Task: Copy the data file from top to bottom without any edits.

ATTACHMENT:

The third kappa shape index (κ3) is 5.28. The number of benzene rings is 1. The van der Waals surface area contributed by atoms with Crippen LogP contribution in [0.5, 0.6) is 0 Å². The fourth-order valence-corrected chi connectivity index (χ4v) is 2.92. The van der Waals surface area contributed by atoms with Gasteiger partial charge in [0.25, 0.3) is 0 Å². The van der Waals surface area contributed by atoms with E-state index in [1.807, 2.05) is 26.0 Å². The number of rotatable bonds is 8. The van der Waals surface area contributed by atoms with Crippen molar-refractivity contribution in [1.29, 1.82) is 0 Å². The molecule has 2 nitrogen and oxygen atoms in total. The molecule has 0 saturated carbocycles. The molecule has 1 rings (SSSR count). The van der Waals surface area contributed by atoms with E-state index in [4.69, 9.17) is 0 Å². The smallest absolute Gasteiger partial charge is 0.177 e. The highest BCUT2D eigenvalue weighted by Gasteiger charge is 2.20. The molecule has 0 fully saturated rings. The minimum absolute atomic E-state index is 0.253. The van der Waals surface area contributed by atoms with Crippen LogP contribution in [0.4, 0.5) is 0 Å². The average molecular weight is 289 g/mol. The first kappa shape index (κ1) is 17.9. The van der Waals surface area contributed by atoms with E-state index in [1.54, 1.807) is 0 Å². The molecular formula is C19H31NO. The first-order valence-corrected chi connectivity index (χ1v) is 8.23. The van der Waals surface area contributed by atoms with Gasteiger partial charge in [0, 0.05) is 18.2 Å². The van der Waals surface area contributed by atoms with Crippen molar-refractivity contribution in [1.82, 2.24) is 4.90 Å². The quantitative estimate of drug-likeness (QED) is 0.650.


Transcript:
The third kappa shape index (κ3) is 5.28. The number of benzene rings is 1. The van der Waals surface area contributed by atoms with Crippen LogP contribution in [0.5, 0.6) is 0 Å². The fourth-order valence-corrected chi connectivity index (χ4v) is 2.92. The van der Waals surface area contributed by atoms with Gasteiger partial charge in [0.25, 0.3) is 0 Å². The van der Waals surface area contributed by atoms with E-state index in [1.807, 2.05) is 26.0 Å². The number of rotatable bonds is 8. The van der Waals surface area contributed by atoms with Crippen molar-refractivity contribution in [1.29, 1.82) is 0 Å². The molecule has 2 nitrogen and oxygen atoms in total. The molecule has 0 saturated carbocycles. The molecule has 1 rings (SSSR count). The van der Waals surface area contributed by atoms with E-state index in [4.69, 9.17) is 0 Å². The smallest absolute Gasteiger partial charge is 0.177 e. The highest BCUT2D eigenvalue weighted by Gasteiger charge is 2.20. The molecule has 0 fully saturated rings. The minimum absolute atomic E-state index is 0.253. The van der Waals surface area contributed by atoms with Crippen LogP contribution in [0.4, 0.5) is 0 Å². The average molecular weight is 289 g/mol. The first kappa shape index (κ1) is 17.9. The van der Waals surface area contributed by atoms with E-state index in [1.54, 1.807) is 0 Å². The molecular formula is C19H31NO. The first-order valence-corrected chi connectivity index (χ1v) is 8.23. The van der Waals surface area contributed by atoms with Gasteiger partial charge in [0, 0.05) is 18.2 Å². The van der Waals surface area contributed by atoms with Crippen molar-refractivity contribution in [1.82, 2.24) is 4.90 Å². The quantitative estimate of drug-likeness (QED) is 0.650.